Mistletoe demystified

Saturday 14 December 2013

A popular practice among the more lascivious of middle-aged middle managers at the office Christmas party is that of coping a kiss off any unsuspecting young temp who happens to stray too close under the tawdry sprig of mistletoe sellotaped to any convenient light-fitting, smoke alarm or door lintel. But how did such a pervy practice ever come about, especially during a season linked to chaste Christian thoughts and virgin births?

Like so many others, it is one of those traditions that is a hangover of our pre-Christian past. Both the Ancient Greeks and the druidic priests of the Celtic peoples revered the mistletoe, believing it to have supernatural healing properties. To the Romans the mistletoe was a symbol of peace and used as part of the Saturnalia celebrations.

Like other plants that remained green all year long, is was taken as a symbol of prosperity and fertility. Thoughts of fertility returning to the land were foremost in the minds of the early peoples who relied on the land for their immediate survival, especially in the bleak midwinter. In Norse mythology, the plant was sacred to Frigga (also known as Freya) who was the goddess of love.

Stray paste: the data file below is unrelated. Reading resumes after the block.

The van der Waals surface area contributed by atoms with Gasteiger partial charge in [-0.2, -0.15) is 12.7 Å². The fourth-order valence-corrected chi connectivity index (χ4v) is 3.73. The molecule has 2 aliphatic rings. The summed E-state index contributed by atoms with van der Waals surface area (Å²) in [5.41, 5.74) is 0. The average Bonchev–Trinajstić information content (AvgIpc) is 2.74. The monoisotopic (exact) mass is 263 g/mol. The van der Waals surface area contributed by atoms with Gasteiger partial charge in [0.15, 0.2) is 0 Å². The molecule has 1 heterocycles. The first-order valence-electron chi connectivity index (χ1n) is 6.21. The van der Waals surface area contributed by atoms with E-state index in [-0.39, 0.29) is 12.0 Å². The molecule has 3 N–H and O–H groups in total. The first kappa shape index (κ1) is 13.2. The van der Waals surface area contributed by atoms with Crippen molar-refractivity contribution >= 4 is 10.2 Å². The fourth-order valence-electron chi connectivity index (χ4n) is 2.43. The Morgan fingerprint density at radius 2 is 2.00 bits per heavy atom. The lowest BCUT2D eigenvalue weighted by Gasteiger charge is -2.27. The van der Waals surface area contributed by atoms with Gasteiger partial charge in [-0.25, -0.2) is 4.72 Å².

In medieval times, mistletoe was fed to cattle to make sure they calved in the spring, and any woman hoping to fall pregnant would carry a sprig of it about her person. It was also considered an effective treatment for toothache, nervous disorders, epilepsy, heart disease and snakebites. It was even believed to bring quarrels to an end, and was a sure means of protection against witches and lightning strikes! (One strongly-held belief had it that mistletoe was formed when lightning struck a tree.)

The more modern practice of kissing under the mistletoe can be traced back to 18th century England. Young women who stood underneath the mistletoe could not refuse a kiss and if any unfortunate girl remained unkissed under the berries it was said that she would not marry at all during the coming year.

In one version of the custom, every time a young man stole a kiss from a girl he plucked a berry from the mistletoe bough. When all the berries had been plucked, the privilege ceased, as is recalled by this ditty:

Pick a berry off the mistletoe
For evry kiss that’s given.
When the berries have all gone,
There’s an end to the kissing.

Did you know...?The name 'mistletoe' comes from two Anglo-Saxon words, mistel, meaning ‘dung’ and tan, meaning ‘a small branch’. Birds, (usually the mistle thrush) feast on the mistletoe’s berries, then, having had their fill, they do what everyone does after a big meal – they void their bowels. The seeds excreted in this way germinate in the bark of the tree and a new mistletoe plant grows.

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You will find many other such facts about evergreens in my book What is Myrrh Anyway?- and its American counterpart Christmas Miscellany: Everything You Always Wanted to Know About Christmas.


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